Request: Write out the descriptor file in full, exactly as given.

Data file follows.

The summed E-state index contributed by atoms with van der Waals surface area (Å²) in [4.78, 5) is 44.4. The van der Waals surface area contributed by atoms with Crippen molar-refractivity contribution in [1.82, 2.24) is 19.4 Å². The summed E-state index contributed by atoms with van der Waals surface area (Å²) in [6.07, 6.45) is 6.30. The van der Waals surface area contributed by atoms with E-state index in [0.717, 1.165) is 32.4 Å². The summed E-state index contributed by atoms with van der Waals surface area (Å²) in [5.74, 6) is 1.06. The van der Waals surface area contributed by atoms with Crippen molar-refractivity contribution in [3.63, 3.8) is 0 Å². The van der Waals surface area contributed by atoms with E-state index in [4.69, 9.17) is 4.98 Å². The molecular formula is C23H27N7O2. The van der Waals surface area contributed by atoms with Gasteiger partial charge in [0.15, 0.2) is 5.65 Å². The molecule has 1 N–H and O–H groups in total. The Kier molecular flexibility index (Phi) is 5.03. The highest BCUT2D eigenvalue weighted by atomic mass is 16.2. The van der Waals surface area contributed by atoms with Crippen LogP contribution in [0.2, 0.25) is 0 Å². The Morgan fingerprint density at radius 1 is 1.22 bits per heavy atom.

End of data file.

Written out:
The summed E-state index contributed by atoms with van der Waals surface area (Å²) in [4.78, 5) is 44.4. The van der Waals surface area contributed by atoms with Crippen molar-refractivity contribution in [1.82, 2.24) is 19.4 Å². The summed E-state index contributed by atoms with van der Waals surface area (Å²) in [6.07, 6.45) is 6.30. The van der Waals surface area contributed by atoms with E-state index in [0.717, 1.165) is 32.4 Å². The summed E-state index contributed by atoms with van der Waals surface area (Å²) in [5.74, 6) is 1.06. The van der Waals surface area contributed by atoms with Crippen molar-refractivity contribution in [3.63, 3.8) is 0 Å². The van der Waals surface area contributed by atoms with E-state index in [4.69, 9.17) is 4.98 Å². The molecular formula is C23H27N7O2. The van der Waals surface area contributed by atoms with Gasteiger partial charge in [0.15, 0.2) is 5.65 Å². The molecule has 1 N–H and O–H groups in total. The Kier molecular flexibility index (Phi) is 5.03. The highest BCUT2D eigenvalue weighted by atomic mass is 16.2. The van der Waals surface area contributed by atoms with Crippen LogP contribution in [0.2, 0.25) is 0 Å². The Morgan fingerprint density at radius 1 is 1.22 bits per heavy atom.